U.S. Women's Soccer Takes a Stand for Equal Pay

Kasey Lynch and Miranda Mauro (K&M) are out to prove that sports aren't just for the male gender. Every week we will be giving you updates on what's going on in the sports world as well as our own perspective on sports-related topics. "Two Girls and Some Sports" is taking the sports column to the next level. And yes, we know what we're talking about.

One of my favorite things to watch is a group of bad-ass women dominate sports because it's such a male-dominated industry. As a woman, it's inspiring to me to see female athletes like Serena Williams and Mia Hamm be the best at the sport that they absolutely love. This summer, most of us followed another group of talented women, the United States Women’s National Team, all the way to winning the World Cup. The team is stacked with players like Carli Lloyd and Alex Morgan, who have worked their entire lives to be on this team. The Women’s World Cup brought in one of the largest audiences it ever has, and the sport is only growing. In fact, the final game of the World Cup this summer when U.S. beat Japan was seen by 25.4 million viewers on Fox. This broke the record for a men’s or women’s soccer game on English-language television in this country. 

Unfortunately, things turned sour pretty quickly after the win by the women’s team. This is due to the amount of compensation that the team received after their win. United States Soccer, the governing body for the sport of soccer in America, paid the women’s team only $2 million. Just to put things into perspective, when the German men’s team won in 2014, they earned $35 million. The women’s team earned as little as 40 percent of what the United States men’s national team earned, even as they captured their third World Cup. This adds insult to the fact that the women’s team has been nearly amazing and even are the gold medal favorites for this summer’s Olympics, and the men’s team has been pretty mediocre. The women’s team also produced nearly $20 million in revenue for U.S. Soccer in 2015. 

Courtesy: Elite Daily

This past Thursday, important members from the USWNT-- Carli Lloyd, Alex Morgan, Hope Solo, Megan Rapinoe and Becky Sauerbrunn-- filed an action with the Equal Employment Opportunity Commission. The action accuses U.S. Soccer of wage discrimination in relation to the money the federation pays to the U.S. men’s national team. The women argue that the collective bargaining agreements that were made on each aspect of what both the men and women’s teams get compensated for has expired. U.S. Soccer argues that the collective bargaining agreement is still in place through 2016, because of a deal they made back in 2013. The players say that they filed the action because it does not matter whether an agreement is expired or not, rather that U.S. Soccer will still not consider equal pay even with a new agreement.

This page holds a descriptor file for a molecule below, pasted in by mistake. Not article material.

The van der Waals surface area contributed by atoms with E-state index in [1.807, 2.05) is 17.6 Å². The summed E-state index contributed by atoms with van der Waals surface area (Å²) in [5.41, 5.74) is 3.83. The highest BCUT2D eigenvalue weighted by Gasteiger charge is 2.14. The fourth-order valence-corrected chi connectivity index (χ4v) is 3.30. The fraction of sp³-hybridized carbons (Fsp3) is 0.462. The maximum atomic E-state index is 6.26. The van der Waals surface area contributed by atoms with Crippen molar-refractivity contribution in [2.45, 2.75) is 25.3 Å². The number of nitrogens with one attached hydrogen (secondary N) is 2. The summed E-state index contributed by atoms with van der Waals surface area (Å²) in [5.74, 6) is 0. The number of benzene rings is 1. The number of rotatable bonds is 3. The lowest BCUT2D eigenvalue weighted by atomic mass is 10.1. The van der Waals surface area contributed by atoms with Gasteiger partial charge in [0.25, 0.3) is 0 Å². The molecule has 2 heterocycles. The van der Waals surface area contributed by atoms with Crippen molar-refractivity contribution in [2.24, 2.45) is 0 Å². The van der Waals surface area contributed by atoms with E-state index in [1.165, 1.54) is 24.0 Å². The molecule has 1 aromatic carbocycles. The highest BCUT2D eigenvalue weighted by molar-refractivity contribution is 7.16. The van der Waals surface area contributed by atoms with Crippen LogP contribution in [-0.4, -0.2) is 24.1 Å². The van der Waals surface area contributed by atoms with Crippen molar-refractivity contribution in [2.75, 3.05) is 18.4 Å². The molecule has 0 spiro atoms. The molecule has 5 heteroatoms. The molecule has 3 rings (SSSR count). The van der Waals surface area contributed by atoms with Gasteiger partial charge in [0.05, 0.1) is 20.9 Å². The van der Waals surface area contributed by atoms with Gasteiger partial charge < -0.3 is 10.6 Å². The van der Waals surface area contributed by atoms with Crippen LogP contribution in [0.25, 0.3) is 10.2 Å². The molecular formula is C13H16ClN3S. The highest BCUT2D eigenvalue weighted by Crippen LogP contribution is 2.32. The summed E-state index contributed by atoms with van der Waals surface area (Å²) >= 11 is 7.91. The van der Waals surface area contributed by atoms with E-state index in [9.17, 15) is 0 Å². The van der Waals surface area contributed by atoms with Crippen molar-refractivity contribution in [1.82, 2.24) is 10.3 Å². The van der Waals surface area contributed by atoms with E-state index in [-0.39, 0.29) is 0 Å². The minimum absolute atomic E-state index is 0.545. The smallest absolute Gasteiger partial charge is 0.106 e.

Many athletes have come out in support of the USWNT in their fight for equal pay, including members from the U.S. Men’s National Team. More importantly, it is the message behind this fight that the players who have filed the motion want to highlight. It is not just a matter of fighting for money, but much more than that. I think that even if the team does not get paid equally, then they deserve a more fair way of compensation. A way that many people have discussed as a fair way of compensation would actually lead to the women’s team receiving more money than the men’s. This is because the women have won more championships than the men-- the men’s national team has never won a championship-- and have gained much more popularity from being so talented. I think that people should be compensated based on their skills and success, no matter the gender. The USWNT has been more successful than the men’s, which makes it only common sense as to why they should be paid the same amount, if not more.